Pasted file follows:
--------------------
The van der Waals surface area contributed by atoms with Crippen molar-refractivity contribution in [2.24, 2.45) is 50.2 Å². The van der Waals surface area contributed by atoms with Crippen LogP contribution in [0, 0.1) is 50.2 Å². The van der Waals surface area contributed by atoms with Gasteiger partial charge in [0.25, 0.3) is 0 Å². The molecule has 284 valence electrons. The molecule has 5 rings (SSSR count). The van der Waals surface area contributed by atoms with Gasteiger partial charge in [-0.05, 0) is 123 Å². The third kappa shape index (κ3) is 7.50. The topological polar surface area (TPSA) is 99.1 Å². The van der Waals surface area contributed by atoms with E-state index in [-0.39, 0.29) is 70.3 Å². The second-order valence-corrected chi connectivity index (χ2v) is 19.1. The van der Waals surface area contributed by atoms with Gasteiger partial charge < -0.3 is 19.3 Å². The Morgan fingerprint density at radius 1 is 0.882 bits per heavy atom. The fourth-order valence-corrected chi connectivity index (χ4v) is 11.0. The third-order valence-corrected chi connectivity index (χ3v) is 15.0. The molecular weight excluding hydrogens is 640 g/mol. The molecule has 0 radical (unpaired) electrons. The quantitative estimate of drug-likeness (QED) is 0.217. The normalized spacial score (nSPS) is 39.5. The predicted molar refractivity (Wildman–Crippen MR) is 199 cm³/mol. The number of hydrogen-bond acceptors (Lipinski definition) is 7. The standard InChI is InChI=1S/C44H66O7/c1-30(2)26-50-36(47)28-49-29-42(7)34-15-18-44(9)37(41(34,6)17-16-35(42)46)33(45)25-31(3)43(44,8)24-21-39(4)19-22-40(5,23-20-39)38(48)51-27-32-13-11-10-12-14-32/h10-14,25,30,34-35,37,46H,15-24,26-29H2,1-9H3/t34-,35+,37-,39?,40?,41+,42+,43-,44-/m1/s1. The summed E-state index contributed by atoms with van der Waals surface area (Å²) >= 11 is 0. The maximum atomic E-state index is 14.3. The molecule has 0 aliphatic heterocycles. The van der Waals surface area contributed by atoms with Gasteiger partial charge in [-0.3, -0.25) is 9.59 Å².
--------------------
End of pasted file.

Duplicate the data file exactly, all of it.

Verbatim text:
The van der Waals surface area contributed by atoms with Crippen molar-refractivity contribution in [2.24, 2.45) is 50.2 Å². The van der Waals surface area contributed by atoms with Crippen LogP contribution in [0, 0.1) is 50.2 Å². The van der Waals surface area contributed by atoms with Gasteiger partial charge in [0.25, 0.3) is 0 Å². The molecule has 284 valence electrons. The molecule has 5 rings (SSSR count). The van der Waals surface area contributed by atoms with Gasteiger partial charge in [-0.05, 0) is 123 Å². The third kappa shape index (κ3) is 7.50. The topological polar surface area (TPSA) is 99.1 Å². The van der Waals surface area contributed by atoms with E-state index in [-0.39, 0.29) is 70.3 Å². The second-order valence-corrected chi connectivity index (χ2v) is 19.1. The van der Waals surface area contributed by atoms with Gasteiger partial charge < -0.3 is 19.3 Å². The Morgan fingerprint density at radius 1 is 0.882 bits per heavy atom. The fourth-order valence-corrected chi connectivity index (χ4v) is 11.0. The third-order valence-corrected chi connectivity index (χ3v) is 15.0. The molecular weight excluding hydrogens is 640 g/mol. The molecule has 0 radical (unpaired) electrons. The quantitative estimate of drug-likeness (QED) is 0.217. The normalized spacial score (nSPS) is 39.5. The predicted molar refractivity (Wildman–Crippen MR) is 199 cm³/mol. The number of hydrogen-bond acceptors (Lipinski definition) is 7. The standard InChI is InChI=1S/C44H66O7/c1-30(2)26-50-36(47)28-49-29-42(7)34-15-18-44(9)37(41(34,6)17-16-35(42)46)33(45)25-31(3)43(44,8)24-21-39(4)19-22-40(5,23-20-39)38(48)51-27-32-13-11-10-12-14-32/h10-14,25,30,34-35,37,46H,15-24,26-29H2,1-9H3/t34-,35+,37-,39?,40?,41+,42+,43-,44-/m1/s1. The summed E-state index contributed by atoms with van der Waals surface area (Å²) >= 11 is 0. The maximum atomic E-state index is 14.3. The molecule has 0 aliphatic heterocycles. The van der Waals surface area contributed by atoms with Gasteiger partial charge in [-0.3, -0.25) is 9.59 Å².